[LLVMbugs] [Bug 20757] New: Restrict ARM assembly header flags to the header

bugzilla-daemon at llvm.org bugzilla-daemon at llvm.org
Tue Aug 26 13:27:25 PDT 2014


            Bug ID: 20757
           Summary: Restrict ARM assembly header flags to the header
           Product: libraries
           Version: trunk
          Hardware: PC
                OS: Linux
            Status: NEW
          Severity: normal
          Priority: P
         Component: Backend: ARM
          Assignee: unassignedbugs at nondot.org
          Reporter: renato.golin at linaro.org
                CC: llvmbugs at cs.uiuc.edu
    Classification: Unclassified

As extensively discussed in this thread:


Some architecture flags (fpu/cpu/arch/arch_extension/eabi_attribute) do not
belong in the middle of assembly files. This includes hand-coded, inline and
included assembly blocks which should not change the behaviour of the compile
unit mid-way through the compilation process.

GNU folks are (understandably) reluctant to restrict this unintentional, and
possibly destructive, functionality, even though they agree that this is not
how it should be.

The technical consensus seems to be that those flags should be either
restricted to the header (ie. before any code/text), or on a first come, first
served basis, though the latter creates problems if the original file didn't
have any flags and some include/inline asm added the wrong one. Current
behaviour is last come, last served, which is plain wrong, if in text, but ok
if in the header.

We can start by adding a warning that could be turned into an error (via
-Werror), and see how it goes from there. If at least we warn, the user can't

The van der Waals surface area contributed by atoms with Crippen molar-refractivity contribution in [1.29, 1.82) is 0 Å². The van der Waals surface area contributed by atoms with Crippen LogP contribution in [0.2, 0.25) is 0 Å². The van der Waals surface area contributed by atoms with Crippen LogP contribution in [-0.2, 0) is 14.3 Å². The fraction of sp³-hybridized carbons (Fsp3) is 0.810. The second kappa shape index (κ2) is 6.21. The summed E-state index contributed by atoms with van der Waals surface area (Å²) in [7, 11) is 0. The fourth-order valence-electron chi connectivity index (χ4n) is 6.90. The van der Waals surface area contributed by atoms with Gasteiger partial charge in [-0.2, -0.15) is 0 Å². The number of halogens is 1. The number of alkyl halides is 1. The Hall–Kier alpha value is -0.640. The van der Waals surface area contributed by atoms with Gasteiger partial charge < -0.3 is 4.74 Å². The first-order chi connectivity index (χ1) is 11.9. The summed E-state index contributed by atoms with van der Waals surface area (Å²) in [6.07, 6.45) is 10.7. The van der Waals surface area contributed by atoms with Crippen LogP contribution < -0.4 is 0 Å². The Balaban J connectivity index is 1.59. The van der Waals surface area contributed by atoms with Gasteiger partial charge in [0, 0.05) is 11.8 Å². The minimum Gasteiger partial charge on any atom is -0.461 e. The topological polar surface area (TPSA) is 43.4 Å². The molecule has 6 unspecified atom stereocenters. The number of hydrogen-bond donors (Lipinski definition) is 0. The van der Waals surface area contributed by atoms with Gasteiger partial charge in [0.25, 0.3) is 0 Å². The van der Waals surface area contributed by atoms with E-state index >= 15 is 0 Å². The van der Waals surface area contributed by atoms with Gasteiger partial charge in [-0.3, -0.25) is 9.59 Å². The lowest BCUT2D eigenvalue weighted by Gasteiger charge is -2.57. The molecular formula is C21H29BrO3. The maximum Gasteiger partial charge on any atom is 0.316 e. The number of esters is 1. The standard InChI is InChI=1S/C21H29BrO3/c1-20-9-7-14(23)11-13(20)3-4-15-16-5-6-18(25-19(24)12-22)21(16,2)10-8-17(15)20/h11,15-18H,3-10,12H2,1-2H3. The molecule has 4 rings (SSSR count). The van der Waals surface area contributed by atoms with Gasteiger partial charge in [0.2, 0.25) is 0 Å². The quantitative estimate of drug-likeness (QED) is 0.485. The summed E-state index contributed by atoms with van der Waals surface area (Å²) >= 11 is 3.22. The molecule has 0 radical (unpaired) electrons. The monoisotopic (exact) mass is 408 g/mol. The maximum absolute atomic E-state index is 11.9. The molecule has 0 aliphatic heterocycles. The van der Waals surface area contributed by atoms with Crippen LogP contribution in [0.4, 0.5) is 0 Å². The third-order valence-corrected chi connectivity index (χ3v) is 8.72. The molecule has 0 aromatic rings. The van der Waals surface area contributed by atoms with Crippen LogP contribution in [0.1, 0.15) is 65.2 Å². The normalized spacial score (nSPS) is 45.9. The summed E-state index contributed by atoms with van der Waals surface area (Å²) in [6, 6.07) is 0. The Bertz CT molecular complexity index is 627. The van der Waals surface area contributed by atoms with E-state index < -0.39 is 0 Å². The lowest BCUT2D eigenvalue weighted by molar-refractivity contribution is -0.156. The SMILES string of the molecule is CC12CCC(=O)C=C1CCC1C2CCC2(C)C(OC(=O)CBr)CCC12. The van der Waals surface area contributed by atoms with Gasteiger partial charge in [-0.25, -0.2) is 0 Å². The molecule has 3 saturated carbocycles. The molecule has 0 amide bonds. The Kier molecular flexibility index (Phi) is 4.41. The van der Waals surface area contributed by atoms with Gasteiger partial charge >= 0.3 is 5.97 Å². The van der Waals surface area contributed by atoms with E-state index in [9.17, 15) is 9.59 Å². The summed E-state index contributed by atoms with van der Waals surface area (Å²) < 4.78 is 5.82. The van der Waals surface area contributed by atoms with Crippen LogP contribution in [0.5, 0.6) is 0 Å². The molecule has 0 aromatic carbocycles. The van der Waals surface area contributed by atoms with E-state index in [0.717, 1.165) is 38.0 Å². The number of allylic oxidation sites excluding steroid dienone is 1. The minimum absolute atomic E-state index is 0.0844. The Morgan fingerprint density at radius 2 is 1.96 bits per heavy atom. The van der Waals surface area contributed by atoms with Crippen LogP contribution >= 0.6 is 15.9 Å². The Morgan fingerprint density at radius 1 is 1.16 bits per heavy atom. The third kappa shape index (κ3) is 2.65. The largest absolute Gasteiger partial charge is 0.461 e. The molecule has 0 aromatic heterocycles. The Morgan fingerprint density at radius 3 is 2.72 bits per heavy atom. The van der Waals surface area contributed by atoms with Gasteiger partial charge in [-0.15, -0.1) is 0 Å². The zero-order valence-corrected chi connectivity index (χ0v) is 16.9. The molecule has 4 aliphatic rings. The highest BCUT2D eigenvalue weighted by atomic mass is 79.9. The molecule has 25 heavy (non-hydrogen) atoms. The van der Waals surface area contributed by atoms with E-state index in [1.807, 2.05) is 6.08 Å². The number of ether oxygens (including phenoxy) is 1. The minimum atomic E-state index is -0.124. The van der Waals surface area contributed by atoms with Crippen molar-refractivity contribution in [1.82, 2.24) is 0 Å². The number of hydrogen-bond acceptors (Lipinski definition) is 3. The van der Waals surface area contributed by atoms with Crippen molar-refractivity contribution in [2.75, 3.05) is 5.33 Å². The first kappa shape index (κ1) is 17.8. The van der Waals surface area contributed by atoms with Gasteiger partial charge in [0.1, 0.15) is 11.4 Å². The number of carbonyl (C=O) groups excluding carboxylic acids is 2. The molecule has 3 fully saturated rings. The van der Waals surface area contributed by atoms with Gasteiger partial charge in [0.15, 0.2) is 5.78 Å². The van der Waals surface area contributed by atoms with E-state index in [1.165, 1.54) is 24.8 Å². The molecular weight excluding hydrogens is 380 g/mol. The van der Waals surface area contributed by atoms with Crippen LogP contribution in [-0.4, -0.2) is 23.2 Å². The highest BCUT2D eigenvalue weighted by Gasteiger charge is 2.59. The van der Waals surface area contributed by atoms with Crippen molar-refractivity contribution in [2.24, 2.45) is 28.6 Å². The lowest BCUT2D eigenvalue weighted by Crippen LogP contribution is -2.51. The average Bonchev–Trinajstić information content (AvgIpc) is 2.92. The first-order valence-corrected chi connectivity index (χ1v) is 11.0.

complain that further steps (linking, execution) fail without warning.

My proposal is the following:

1. Header directives shall warn when used in text and *only* change the
behaviour for instruction selection purposes, not for module-wide properties
(like build attributes).

2. If header directives are not present in the header, module-wide properties
will be inferred from the command line, architectural descriptions, etc. even
if they are present in the text.

3. The semantics of directives in text will be that they will change only the
specific behaviour they're related to and they will be valid until another
similar directive is issues or the end of file (compile unit) is reached.

4. Related flags shall compliment each other. So, .cpu cortex-a8 shall set VFP3
and NEON, while .fpu vfp2 shall only unset VFP3, not NEON and not move the CPU
back to where VFP2 was the default.

5. Duplicate header directives in the header generates a *different* warning,
but are accepted on a last come, last served basis.

6. Both warnings should become errors when in -Werror mode.


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